Dr. Christopher Kaczor is a professor of philosophy at Loyola Marymount University and the author of several books, including The Ethics of Abortion: Women’s Rights, Human Life, and the Question of Justice; Thomas Aquinas on the Cardinal Virtues; Life Issues – Medical Choices; and How to Stay Catholic in College. His most recent book is The Seven Big Myths about the Catholic Church: Distinguishing Fact from Fiction about Catholicism (Ignatius Press). He spoke recently with Catholic World Report about his reasons for writing the book, the challenge of communicating what the Catholic Church really teaches, and which myths about the Church are most difficult to address and dispel.
CWR: What is the primary audience for your book? Both Catholics and non-Catholics?
Dr. Christopher Kaczor: It is for both Catholics and non-Catholics, ideally. But, more realistically, active Catholics would get and read the book in order to have better conversations and discussions with non-Catholics, especially people who are very secular. There are many myths about the Catholic Church that come from Protestant-Catholic debates, but my book is focused on secularists and non-Catholics who do not hold religious views, but who do, for example, adhere to myths about the Catholic Church that come from the media and Hollywood, among other sources.
CWR: What are some of the key reasons people are so misinformed about the Catholic Church?
Dr. Kaczor: One of the main reasons is that the mainstream media—through television, radio, movies, the internet—misrepresents the Church on the key issues. Take movies, for instance: priests are constantly presented and portrayed in a stereotypical way, especially as drunks or molesters or hypocrites. This informs the imagination and views of people. Another huge factor is that Catholic generally do a poor job of explaining the the history, beliefs, and practices of the Catholic Church. Catholics are apologetic in the wrong way, sometimes even saying, “Yeah, we’re behind the times, but we’ll eventually catch up!” So Catholics contribute to the malaise and misinformation when hey do not stand up for the Faith and state the truth. They need to be firm in what they believe, but they first need to know what they believe, and why.
CWR: How did you select these seven myths?
Dr. Kaczor: My process of selection was not necessarily scientific, but neither was it random. I’ve been teaching since 1997, and have often asked myself, “What are the issues that my students are struggling with and wrestling with the most?” It also comes from my experiences of talking with many other people over the past twenty years. All of these myths involved key issues that people really wrestle with; I chose the ones that think are the most malicious and the most widespread when it comes to the Catholic Church.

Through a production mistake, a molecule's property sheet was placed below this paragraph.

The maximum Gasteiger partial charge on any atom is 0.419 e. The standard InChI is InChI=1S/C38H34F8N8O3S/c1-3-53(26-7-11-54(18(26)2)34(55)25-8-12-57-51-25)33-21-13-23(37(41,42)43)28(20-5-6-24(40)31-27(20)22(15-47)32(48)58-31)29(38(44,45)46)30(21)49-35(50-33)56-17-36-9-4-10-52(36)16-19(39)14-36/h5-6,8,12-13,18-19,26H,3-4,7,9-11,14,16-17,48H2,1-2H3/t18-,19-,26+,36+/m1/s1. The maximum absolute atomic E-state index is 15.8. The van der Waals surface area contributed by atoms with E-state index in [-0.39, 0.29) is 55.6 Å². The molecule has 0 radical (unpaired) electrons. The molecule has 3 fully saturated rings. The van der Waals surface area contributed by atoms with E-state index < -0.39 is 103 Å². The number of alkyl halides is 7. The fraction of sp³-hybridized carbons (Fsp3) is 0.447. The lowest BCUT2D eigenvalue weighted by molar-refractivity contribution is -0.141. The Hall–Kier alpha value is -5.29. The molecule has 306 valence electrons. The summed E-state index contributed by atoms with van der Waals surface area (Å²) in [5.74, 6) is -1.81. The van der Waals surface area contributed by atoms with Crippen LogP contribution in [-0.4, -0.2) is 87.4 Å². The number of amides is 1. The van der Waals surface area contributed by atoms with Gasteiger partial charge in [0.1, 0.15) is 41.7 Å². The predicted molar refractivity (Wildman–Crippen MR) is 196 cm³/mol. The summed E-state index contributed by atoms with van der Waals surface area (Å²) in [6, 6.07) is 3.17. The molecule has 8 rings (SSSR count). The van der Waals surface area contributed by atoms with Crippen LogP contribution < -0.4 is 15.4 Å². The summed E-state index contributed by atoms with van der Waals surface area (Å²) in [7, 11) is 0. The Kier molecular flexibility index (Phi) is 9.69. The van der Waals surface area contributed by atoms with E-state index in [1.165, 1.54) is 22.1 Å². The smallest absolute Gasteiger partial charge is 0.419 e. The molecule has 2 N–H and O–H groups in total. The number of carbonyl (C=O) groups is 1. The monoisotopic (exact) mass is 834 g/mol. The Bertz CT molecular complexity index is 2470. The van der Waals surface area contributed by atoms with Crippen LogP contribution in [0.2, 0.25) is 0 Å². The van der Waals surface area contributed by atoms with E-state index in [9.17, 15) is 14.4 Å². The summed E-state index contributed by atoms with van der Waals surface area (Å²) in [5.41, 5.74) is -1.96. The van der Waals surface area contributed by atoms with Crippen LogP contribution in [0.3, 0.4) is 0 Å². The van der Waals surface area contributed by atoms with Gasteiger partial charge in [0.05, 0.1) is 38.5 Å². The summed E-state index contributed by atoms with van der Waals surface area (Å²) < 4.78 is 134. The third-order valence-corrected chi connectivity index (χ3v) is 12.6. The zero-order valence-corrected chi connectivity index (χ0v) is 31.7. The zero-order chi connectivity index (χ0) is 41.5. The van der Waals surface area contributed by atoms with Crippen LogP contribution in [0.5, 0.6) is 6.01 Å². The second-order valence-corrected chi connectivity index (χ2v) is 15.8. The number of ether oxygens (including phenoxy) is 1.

CWR: What myth is most deeply ingrained in the dominant culture?
Dr. Kaczor: That’s hard to say. Myth #7 might be one [“Priestly Celibacy Caused the Crisis of Sexual Abuse of Minors: The Myth of Priestly Pedophilia”]. Lots of people hold that view, and it is very damaging. People rightly expect priests to be holy and upright, and so when a priest is found to have committed abuse, it discredits the priesthood for many people. But what most of these people don’t realize is that children are more likely to be molested by a school teacher or a coach than a priest. That’s the reality. But people won’t stop sending their kids to school or having them in sports programs. However, they will stop going to Church and they will reject Catholicism because a bad priest committed a malicious act. This is particularly bad because it removes them from the life of the Church and undermines, or ends, their participation in the Church.
Part of the issue here is that teachers and coaches are so deeply trusted that many people cannot face up to the evidence, and so we don’t see a movement to reform the teaching profession or the football coaching profession. Yet, again, teachers and coaches are more likely to abuse kids than a priest, as studies show and my book demonstrates. And when we look at the horrible situation with [former Penn State coach] Jerry Sandusky, we see that being married does not magically cure the problem.
CWR: Which of these myths is most difficult to address? Does that depend on the situation and people involved?
Dr. Kaczor: I think it does depend on the situation. Perhaps # 4 [“Indifferent to Love, the Church Banned Contraception: The Myth of Opposition between Love and Procreation”] because addressing contraception requires knowing that procreation is a good thing, but that takes a lot of time and background information about sexuality, marriage, and so forth. The same is true when it comes to defending marriage and addressing “same-sex marriage”: a quick sound bit doesn’t work easily. It really does require time and effort.